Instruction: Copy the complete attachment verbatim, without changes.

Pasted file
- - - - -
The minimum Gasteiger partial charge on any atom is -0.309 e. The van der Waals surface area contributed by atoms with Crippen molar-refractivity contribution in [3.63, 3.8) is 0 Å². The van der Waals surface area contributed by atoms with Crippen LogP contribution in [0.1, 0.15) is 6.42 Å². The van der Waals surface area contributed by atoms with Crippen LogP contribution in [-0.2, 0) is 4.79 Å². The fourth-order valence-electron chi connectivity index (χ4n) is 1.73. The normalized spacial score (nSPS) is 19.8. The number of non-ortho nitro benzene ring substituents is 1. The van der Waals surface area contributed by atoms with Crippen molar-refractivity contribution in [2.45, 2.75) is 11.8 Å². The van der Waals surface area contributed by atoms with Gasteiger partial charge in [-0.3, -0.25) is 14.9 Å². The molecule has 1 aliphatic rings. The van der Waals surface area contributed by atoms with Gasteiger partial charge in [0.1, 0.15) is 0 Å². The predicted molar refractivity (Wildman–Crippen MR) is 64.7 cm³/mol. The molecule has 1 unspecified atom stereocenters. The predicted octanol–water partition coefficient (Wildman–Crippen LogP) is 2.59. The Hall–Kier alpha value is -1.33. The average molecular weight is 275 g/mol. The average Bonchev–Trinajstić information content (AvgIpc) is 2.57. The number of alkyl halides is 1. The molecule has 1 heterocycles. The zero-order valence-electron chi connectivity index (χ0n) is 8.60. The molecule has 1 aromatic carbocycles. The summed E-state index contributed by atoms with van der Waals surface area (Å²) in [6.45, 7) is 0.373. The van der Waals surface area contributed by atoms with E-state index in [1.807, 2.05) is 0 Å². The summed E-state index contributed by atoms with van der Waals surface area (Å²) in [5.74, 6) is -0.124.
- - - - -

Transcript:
The minimum Gasteiger partial charge on any atom is -0.309 e. The van der Waals surface area contributed by atoms with Crippen molar-refractivity contribution in [3.63, 3.8) is 0 Å². The van der Waals surface area contributed by atoms with Crippen LogP contribution in [0.1, 0.15) is 6.42 Å². The van der Waals surface area contributed by atoms with Crippen LogP contribution in [-0.2, 0) is 4.79 Å². The fourth-order valence-electron chi connectivity index (χ4n) is 1.73. The normalized spacial score (nSPS) is 19.8. The number of non-ortho nitro benzene ring substituents is 1. The van der Waals surface area contributed by atoms with Crippen molar-refractivity contribution in [2.45, 2.75) is 11.8 Å². The van der Waals surface area contributed by atoms with Gasteiger partial charge in [-0.3, -0.25) is 14.9 Å². The molecule has 1 aliphatic rings. The van der Waals surface area contributed by atoms with Gasteiger partial charge in [0.1, 0.15) is 0 Å². The predicted molar refractivity (Wildman–Crippen MR) is 64.7 cm³/mol. The molecule has 1 unspecified atom stereocenters. The predicted octanol–water partition coefficient (Wildman–Crippen LogP) is 2.59. The Hall–Kier alpha value is -1.33. The average molecular weight is 275 g/mol. The average Bonchev–Trinajstić information content (AvgIpc) is 2.57. The number of alkyl halides is 1. The molecule has 1 heterocycles. The zero-order valence-electron chi connectivity index (χ0n) is 8.60. The molecule has 1 aromatic carbocycles. The summed E-state index contributed by atoms with van der Waals surface area (Å²) in [6.45, 7) is 0.373. The van der Waals surface area contributed by atoms with E-state index in [1.807, 2.05) is 0 Å². The summed E-state index contributed by atoms with van der Waals surface area (Å²) in [5.74, 6) is -0.124.